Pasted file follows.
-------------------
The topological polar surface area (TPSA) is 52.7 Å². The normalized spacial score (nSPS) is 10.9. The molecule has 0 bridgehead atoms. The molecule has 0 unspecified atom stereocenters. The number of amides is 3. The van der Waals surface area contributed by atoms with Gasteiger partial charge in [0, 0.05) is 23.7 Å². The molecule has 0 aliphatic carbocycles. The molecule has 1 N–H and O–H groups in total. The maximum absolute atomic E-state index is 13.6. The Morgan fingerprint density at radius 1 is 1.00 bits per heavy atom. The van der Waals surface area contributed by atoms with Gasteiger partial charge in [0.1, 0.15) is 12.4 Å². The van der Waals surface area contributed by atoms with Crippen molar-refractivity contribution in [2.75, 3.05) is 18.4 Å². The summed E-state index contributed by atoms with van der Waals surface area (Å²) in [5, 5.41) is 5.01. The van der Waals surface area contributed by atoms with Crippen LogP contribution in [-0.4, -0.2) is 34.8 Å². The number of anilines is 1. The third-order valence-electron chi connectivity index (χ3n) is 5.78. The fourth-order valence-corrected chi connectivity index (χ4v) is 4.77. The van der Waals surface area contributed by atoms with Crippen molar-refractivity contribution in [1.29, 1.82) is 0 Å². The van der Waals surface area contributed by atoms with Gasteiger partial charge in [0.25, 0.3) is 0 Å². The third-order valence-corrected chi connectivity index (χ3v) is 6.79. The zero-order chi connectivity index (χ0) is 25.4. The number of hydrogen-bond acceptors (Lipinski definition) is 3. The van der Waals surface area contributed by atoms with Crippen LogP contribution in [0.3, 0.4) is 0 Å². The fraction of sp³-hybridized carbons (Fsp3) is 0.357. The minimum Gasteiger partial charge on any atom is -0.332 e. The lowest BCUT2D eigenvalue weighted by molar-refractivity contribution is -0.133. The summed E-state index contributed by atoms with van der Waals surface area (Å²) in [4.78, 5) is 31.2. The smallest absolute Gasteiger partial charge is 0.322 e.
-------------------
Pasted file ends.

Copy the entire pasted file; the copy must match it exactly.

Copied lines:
The topological polar surface area (TPSA) is 52.7 Å². The normalized spacial score (nSPS) is 10.9. The molecule has 0 bridgehead atoms. The molecule has 0 unspecified atom stereocenters. The number of amides is 3. The van der Waals surface area contributed by atoms with Gasteiger partial charge in [0, 0.05) is 23.7 Å². The molecule has 0 aliphatic carbocycles. The molecule has 1 N–H and O–H groups in total. The maximum absolute atomic E-state index is 13.6. The Morgan fingerprint density at radius 1 is 1.00 bits per heavy atom. The van der Waals surface area contributed by atoms with Gasteiger partial charge in [0.1, 0.15) is 12.4 Å². The van der Waals surface area contributed by atoms with Crippen molar-refractivity contribution in [2.75, 3.05) is 18.4 Å². The summed E-state index contributed by atoms with van der Waals surface area (Å²) in [5, 5.41) is 5.01. The van der Waals surface area contributed by atoms with Crippen LogP contribution in [-0.4, -0.2) is 34.8 Å². The number of anilines is 1. The third-order valence-electron chi connectivity index (χ3n) is 5.78. The fourth-order valence-corrected chi connectivity index (χ4v) is 4.77. The van der Waals surface area contributed by atoms with Crippen molar-refractivity contribution in [1.29, 1.82) is 0 Å². The van der Waals surface area contributed by atoms with Gasteiger partial charge in [0.25, 0.3) is 0 Å². The third-order valence-corrected chi connectivity index (χ3v) is 6.79. The zero-order chi connectivity index (χ0) is 25.4. The number of hydrogen-bond acceptors (Lipinski definition) is 3. The van der Waals surface area contributed by atoms with Crippen LogP contribution in [0.3, 0.4) is 0 Å². The fraction of sp³-hybridized carbons (Fsp3) is 0.357. The minimum Gasteiger partial charge on any atom is -0.332 e. The lowest BCUT2D eigenvalue weighted by molar-refractivity contribution is -0.133. The summed E-state index contributed by atoms with van der Waals surface area (Å²) in [4.78, 5) is 31.2. The smallest absolute Gasteiger partial charge is 0.322 e.